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    1. kaycee, do you believe there should be some kind of oversight to prevent fake service dogs? do you agree that any service dog exhibiting barking, growling, lunging should have their service status revoked?

      as for your "only go after pits" comment when many dogs have fighting in their history, the operative word here is HISTORY. boxers, no longer bred for fighting, sharpeis, no longer bred for fighting (not in the us), akitas, no longer bred for fighting, boston bulldogs, no longer bred for fighting.
      pit bulls, STILL being bred for fighting and dog aggressiveness in the non dog fighting community of pit fanciers. dogos, ambulls still being bred to take down large powerful animals.

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    2. Completly agree with Kaycee. I do aggree too, somewhat with dawn james, fake service dogs are unexceptable with any breed not just Pit Bulls. On this blog is the first I have heard of this. Also there not all pit Bulls are being breed for fighting, most arnt, they were just breed by stupid people who just want money for the puppies. The dogs that are being breed for fighting, that is not the dogs fault its the dogmen that are fighting their dogs. We need to stop them and throw them in jail not kill all pit bulls.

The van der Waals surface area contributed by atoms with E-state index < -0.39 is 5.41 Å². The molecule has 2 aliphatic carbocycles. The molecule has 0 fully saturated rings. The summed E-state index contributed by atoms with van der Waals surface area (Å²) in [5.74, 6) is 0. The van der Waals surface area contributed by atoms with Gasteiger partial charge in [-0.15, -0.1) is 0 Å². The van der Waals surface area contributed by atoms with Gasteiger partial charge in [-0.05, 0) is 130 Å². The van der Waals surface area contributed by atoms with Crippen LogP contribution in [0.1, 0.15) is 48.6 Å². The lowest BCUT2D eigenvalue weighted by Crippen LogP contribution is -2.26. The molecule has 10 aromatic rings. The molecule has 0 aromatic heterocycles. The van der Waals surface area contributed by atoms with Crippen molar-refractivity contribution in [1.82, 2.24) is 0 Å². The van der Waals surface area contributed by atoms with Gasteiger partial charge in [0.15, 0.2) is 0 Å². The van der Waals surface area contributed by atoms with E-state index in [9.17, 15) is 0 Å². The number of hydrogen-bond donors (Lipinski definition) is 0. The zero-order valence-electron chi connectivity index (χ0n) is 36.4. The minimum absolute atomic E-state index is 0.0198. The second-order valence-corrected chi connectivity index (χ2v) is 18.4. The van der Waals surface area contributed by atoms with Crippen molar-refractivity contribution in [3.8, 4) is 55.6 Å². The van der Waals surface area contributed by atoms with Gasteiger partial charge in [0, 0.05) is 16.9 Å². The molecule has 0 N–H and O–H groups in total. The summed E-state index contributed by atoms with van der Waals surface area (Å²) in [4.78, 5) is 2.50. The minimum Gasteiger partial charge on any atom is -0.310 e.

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    3. Yes, Tay, FAKE service dogs are UNACCEPTABLE with any breed of dog, not just pit bulls. Anyone who would impersonate a disabled person and slap a vest on their dog, that has NOT been trained to perform service work, is just despicable.